15. The biggest issue with no common electricity supply is where the tenants are all on prepayment meters as there is the risk of an extended period of power loss to the system where a resident cannot afford power. However the answer to that is to provide extended back up power supplies beyond the 72 hours normally provided. As you aren't prepayment there isn't this issue and whilst using a landlord supply is preferred it's not a legal requirement and a tenant feed could be used as long as they are recompensed for the usage. As for spurring off your feed that's one for an electrician to
  16. Simple answer - it doesn't! If you immersed the plastic extinguisher in reverse osmosis filtered water, especially warm water, and left it there in the water then gradually tiny amounts of plastic would 'leach' into the water (why you are only meant to use most plastic bottles once) but this has nothing to do with a plastic extinguisher in service.
  17. Sounds like it's a CLASP building for which there are limited practical improvements that can be made to the passive FP issues as they are endemic to the means of construction (they were meant to be temporary and all demolished after 10-15 years). The usual approach is L1 fire alarm, get everyone out and sacrifice the building. The various editions of BB7, the predecessor of BB100, may deal with this, I would have to check my copies in the office. There are some sector guides dealing with what you can do to improve CLASP buildings fire protection, it would be worth casting your eyes
  18. If all the distribution boards and meters are new and compliant with current wiring regulations they should all be made of non combustible housing material and not need further protection. If not then they would need the required fire resistant enclosure, which could be a traditional plasterboard and stud enclosure or a purpose made electrical board enclosure https://envirograf.com/product/electrical-consumer-unit-and-distribution-board-fire-protection-system/
  19. Why is the door being added? If it's a cross corridor door in a corridor with escape in two directions to split the corridor to protect the escape route (required for corridors over 30m under old guidance, 12m in modern guidance) then effectively it needs to be a FD30S door. (In the old days it could be a lower specification fire check door with smoke seals as the main purpose was to protect the corridor from smoke, but now proper spec doors are required) The wall/partition around the door also need to be to 30 mins as well - any ceiling void also needs firestopping/partitioning above the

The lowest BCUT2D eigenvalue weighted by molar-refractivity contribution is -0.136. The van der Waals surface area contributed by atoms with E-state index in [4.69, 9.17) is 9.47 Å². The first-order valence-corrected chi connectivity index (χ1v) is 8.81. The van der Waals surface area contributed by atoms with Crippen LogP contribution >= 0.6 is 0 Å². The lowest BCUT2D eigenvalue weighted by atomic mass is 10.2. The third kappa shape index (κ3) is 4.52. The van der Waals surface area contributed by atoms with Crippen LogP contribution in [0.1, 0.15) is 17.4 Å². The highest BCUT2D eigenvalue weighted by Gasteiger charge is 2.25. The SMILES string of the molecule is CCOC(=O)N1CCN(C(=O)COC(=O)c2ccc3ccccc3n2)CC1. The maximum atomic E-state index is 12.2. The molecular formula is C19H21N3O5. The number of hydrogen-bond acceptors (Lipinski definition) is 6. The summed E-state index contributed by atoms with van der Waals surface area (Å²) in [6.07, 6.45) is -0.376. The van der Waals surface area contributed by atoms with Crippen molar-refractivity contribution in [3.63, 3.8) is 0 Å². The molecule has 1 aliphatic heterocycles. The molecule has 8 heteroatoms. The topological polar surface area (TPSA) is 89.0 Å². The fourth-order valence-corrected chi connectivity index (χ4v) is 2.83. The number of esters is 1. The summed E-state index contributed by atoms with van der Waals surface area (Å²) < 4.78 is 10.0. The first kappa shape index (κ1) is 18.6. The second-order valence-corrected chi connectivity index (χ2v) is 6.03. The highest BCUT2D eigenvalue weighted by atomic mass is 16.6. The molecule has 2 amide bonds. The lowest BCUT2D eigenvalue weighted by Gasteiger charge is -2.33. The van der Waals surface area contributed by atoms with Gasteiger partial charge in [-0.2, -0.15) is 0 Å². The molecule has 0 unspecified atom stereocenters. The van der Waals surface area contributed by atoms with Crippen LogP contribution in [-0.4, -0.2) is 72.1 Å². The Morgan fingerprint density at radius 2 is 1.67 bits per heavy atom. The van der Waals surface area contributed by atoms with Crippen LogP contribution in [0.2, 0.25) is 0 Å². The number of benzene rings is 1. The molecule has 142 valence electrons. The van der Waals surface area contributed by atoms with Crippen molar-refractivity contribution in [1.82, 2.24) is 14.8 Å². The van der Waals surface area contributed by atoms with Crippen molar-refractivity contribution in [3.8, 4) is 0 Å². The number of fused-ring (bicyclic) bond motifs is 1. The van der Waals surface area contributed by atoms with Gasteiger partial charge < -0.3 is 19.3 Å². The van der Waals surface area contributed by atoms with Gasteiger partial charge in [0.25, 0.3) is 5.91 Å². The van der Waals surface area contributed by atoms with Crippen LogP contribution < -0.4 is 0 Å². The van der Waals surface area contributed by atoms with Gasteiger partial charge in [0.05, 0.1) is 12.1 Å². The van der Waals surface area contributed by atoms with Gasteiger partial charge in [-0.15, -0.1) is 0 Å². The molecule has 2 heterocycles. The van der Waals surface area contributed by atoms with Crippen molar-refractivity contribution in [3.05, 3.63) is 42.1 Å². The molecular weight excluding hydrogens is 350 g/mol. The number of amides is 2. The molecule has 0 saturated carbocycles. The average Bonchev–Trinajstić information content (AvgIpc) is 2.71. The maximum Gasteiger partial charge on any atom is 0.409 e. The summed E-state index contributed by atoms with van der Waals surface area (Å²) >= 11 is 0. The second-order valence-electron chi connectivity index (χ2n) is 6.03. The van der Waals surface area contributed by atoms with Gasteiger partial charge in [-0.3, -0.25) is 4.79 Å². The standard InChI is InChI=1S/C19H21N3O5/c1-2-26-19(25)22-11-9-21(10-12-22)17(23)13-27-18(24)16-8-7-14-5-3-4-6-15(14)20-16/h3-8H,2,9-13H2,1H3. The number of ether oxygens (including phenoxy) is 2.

20. The green lights are tiny little LEDs in the emergency light fittings indicating a mains supply is entering the unit's battery charger. They are brighter than the red LEDs that used to be used for the same purpose in the past, but it's an integral part of the fitting and not optional. The external lights are 'maintained' emergency light units (i.e. always lit even if the mains supply is working) and I would assume that they have been installed to ensure the stair is lit for use in an emergency without having to mess around looking for a light switch. Minimum light levels are given in B
  21. The outer container is just an alkaline solution of water, sodium bicarbonate and a foaming agent/stabiliser such as saponin, liquorice or turkey red oil. Whilst you shouldn't drink it it's not really that dangerous. The inner container is a water based solution of aluminium sulphate which is mildly toxic and can cause severe eye damage (and damage to metal surfaces) but isn't really deadly. Whilst the chemicals will have degraded over time, they will still react, producing foam under pressure and the cylinder is likely to be in poor condition so just to be safe do not empty it by se
  22. Powder can be used indoors, it's a fallacy that the British Standard bans it, just that a consideration of the effects on discharge should be made in a H&S risk assessment. The medium to large fires thing is a fallacy as portable extinguishers are made (& have been for over 50 years) specifically for smaller fires. Some of the substances you mention fall into the Moderate category for foam destroying action but none are severe. They will destroy a foam blanket, particularly the thin film formed by the non aspirated spray of current extinguishers. Even AR foams have a vas
  23. Sounds like its been connected to a switchable live and not a permanent live. Some domestic lighting circuits are wired so there is only a switchable live from the on/off switch to the light fitting.
  24. Can you sketch the layout? Is the floor all in the same occupancy? How long is the corridor? Are smoke detectors in every room as well as the corridor? It may be OK, but there are several factors to consider first.